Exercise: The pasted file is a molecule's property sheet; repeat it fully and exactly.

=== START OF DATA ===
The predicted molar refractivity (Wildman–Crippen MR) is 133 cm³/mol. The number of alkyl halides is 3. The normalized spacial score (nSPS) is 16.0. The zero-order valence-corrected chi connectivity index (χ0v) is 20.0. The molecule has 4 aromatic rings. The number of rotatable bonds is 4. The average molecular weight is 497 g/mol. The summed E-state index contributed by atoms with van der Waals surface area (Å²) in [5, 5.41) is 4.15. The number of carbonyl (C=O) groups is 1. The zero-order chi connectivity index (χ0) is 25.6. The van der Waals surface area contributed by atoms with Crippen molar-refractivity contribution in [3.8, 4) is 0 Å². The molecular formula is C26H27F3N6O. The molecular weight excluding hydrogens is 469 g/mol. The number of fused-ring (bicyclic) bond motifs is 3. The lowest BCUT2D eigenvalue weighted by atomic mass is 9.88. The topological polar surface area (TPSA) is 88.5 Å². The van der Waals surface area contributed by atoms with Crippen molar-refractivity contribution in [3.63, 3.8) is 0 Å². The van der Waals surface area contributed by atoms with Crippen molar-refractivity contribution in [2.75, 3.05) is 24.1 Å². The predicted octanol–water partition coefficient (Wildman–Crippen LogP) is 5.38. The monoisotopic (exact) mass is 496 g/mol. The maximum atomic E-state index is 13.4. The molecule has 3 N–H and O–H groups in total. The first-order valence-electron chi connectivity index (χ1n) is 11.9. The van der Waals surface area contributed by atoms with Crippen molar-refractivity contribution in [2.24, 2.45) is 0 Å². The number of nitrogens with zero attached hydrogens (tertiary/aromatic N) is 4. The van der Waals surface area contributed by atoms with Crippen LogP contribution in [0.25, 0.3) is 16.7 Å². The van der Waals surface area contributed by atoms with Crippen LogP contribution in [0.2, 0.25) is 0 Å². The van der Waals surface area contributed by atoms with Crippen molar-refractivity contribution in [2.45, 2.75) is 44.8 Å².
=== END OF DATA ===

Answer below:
The predicted molar refractivity (Wildman–Crippen MR) is 133 cm³/mol. The number of alkyl halides is 3. The normalized spacial score (nSPS) is 16.0. The zero-order valence-corrected chi connectivity index (χ0v) is 20.0. The molecule has 4 aromatic rings. The number of rotatable bonds is 4. The average molecular weight is 497 g/mol. The summed E-state index contributed by atoms with van der Waals surface area (Å²) in [5, 5.41) is 4.15. The number of carbonyl (C=O) groups is 1. The zero-order chi connectivity index (χ0) is 25.6. The van der Waals surface area contributed by atoms with Crippen molar-refractivity contribution in [3.8, 4) is 0 Å². The molecular formula is C26H27F3N6O. The molecular weight excluding hydrogens is 469 g/mol. The number of fused-ring (bicyclic) bond motifs is 3. The lowest BCUT2D eigenvalue weighted by atomic mass is 9.88. The topological polar surface area (TPSA) is 88.5 Å². The van der Waals surface area contributed by atoms with Crippen molar-refractivity contribution in [3.63, 3.8) is 0 Å². The van der Waals surface area contributed by atoms with Crippen molar-refractivity contribution in [2.75, 3.05) is 24.1 Å². The predicted octanol–water partition coefficient (Wildman–Crippen LogP) is 5.38. The monoisotopic (exact) mass is 496 g/mol. The maximum atomic E-state index is 13.4. The molecule has 3 N–H and O–H groups in total. The first-order valence-electron chi connectivity index (χ1n) is 11.9. The van der Waals surface area contributed by atoms with Crippen molar-refractivity contribution in [2.24, 2.45) is 0 Å². The number of nitrogens with zero attached hydrogens (tertiary/aromatic N) is 4. The van der Waals surface area contributed by atoms with Crippen LogP contribution in [0.25, 0.3) is 16.7 Å². The van der Waals surface area contributed by atoms with Crippen LogP contribution in [0.2, 0.25) is 0 Å². The van der Waals surface area contributed by atoms with Crippen molar-refractivity contribution in [2.45, 2.75) is 44.8 Å².